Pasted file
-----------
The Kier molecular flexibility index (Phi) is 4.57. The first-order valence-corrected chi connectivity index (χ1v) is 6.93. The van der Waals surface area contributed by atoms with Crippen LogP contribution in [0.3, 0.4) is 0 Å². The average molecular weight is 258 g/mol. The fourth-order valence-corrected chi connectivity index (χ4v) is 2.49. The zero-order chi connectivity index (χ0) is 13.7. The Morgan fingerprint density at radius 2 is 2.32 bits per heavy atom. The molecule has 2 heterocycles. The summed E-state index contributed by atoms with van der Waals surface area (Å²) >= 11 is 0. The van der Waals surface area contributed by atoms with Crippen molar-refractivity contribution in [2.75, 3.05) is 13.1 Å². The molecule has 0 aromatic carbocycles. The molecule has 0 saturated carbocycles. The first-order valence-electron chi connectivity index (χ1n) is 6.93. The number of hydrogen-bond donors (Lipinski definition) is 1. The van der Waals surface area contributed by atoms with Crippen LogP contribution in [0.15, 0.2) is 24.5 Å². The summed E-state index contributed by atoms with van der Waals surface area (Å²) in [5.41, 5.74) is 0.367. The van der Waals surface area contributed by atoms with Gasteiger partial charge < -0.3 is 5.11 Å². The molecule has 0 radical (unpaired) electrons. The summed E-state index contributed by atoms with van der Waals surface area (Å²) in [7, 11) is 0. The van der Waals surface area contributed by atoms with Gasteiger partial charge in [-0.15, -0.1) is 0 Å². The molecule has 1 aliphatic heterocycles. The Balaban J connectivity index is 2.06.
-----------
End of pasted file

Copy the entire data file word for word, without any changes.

The Kier molecular flexibility index (Phi) is 4.57. The first-order valence-corrected chi connectivity index (χ1v) is 6.93. The van der Waals surface area contributed by atoms with Crippen LogP contribution in [0.3, 0.4) is 0 Å². The average molecular weight is 258 g/mol. The fourth-order valence-corrected chi connectivity index (χ4v) is 2.49. The zero-order chi connectivity index (χ0) is 13.7. The Morgan fingerprint density at radius 2 is 2.32 bits per heavy atom. The molecule has 2 heterocycles. The summed E-state index contributed by atoms with van der Waals surface area (Å²) >= 11 is 0. The van der Waals surface area contributed by atoms with Crippen molar-refractivity contribution in [2.75, 3.05) is 13.1 Å². The molecule has 0 aromatic carbocycles. The molecule has 0 saturated carbocycles. The first-order valence-electron chi connectivity index (χ1n) is 6.93. The number of hydrogen-bond donors (Lipinski definition) is 1. The van der Waals surface area contributed by atoms with Crippen LogP contribution in [0.15, 0.2) is 24.5 Å². The summed E-state index contributed by atoms with van der Waals surface area (Å²) in [5.41, 5.74) is 0.367. The van der Waals surface area contributed by atoms with Gasteiger partial charge < -0.3 is 5.11 Å². The molecule has 0 radical (unpaired) electrons. The summed E-state index contributed by atoms with van der Waals surface area (Å²) in [7, 11) is 0. The van der Waals surface area contributed by atoms with Gasteiger partial charge in [-0.15, -0.1) is 0 Å². The molecule has 1 aliphatic heterocycles. The Balaban J connectivity index is 2.06.